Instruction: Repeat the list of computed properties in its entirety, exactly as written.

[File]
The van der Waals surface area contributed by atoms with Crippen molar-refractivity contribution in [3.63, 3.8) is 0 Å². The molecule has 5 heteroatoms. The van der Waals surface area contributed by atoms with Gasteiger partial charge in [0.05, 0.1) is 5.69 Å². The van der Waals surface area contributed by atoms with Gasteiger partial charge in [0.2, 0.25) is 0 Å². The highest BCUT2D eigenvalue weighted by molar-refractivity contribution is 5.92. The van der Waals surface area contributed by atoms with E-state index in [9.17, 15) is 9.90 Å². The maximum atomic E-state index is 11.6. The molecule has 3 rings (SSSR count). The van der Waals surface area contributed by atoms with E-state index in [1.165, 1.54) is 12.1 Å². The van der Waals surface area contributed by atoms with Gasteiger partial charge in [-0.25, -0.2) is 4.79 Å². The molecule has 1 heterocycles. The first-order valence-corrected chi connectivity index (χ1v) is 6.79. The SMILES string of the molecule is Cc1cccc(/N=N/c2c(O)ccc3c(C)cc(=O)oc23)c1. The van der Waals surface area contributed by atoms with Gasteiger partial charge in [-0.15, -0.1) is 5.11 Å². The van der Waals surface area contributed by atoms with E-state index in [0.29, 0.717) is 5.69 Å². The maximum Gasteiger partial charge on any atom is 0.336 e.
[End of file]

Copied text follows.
The van der Waals surface area contributed by atoms with Crippen molar-refractivity contribution in [3.63, 3.8) is 0 Å². The molecule has 5 heteroatoms. The van der Waals surface area contributed by atoms with Gasteiger partial charge in [0.05, 0.1) is 5.69 Å². The van der Waals surface area contributed by atoms with Gasteiger partial charge in [0.2, 0.25) is 0 Å². The highest BCUT2D eigenvalue weighted by molar-refractivity contribution is 5.92. The van der Waals surface area contributed by atoms with E-state index in [9.17, 15) is 9.90 Å². The maximum atomic E-state index is 11.6. The molecule has 3 rings (SSSR count). The van der Waals surface area contributed by atoms with E-state index in [1.165, 1.54) is 12.1 Å². The van der Waals surface area contributed by atoms with Gasteiger partial charge in [-0.25, -0.2) is 4.79 Å². The molecule has 1 heterocycles. The first-order valence-corrected chi connectivity index (χ1v) is 6.79. The SMILES string of the molecule is Cc1cccc(/N=N/c2c(O)ccc3c(C)cc(=O)oc23)c1. The van der Waals surface area contributed by atoms with Gasteiger partial charge in [-0.15, -0.1) is 5.11 Å². The van der Waals surface area contributed by atoms with E-state index in [0.29, 0.717) is 5.69 Å². The maximum Gasteiger partial charge on any atom is 0.336 e.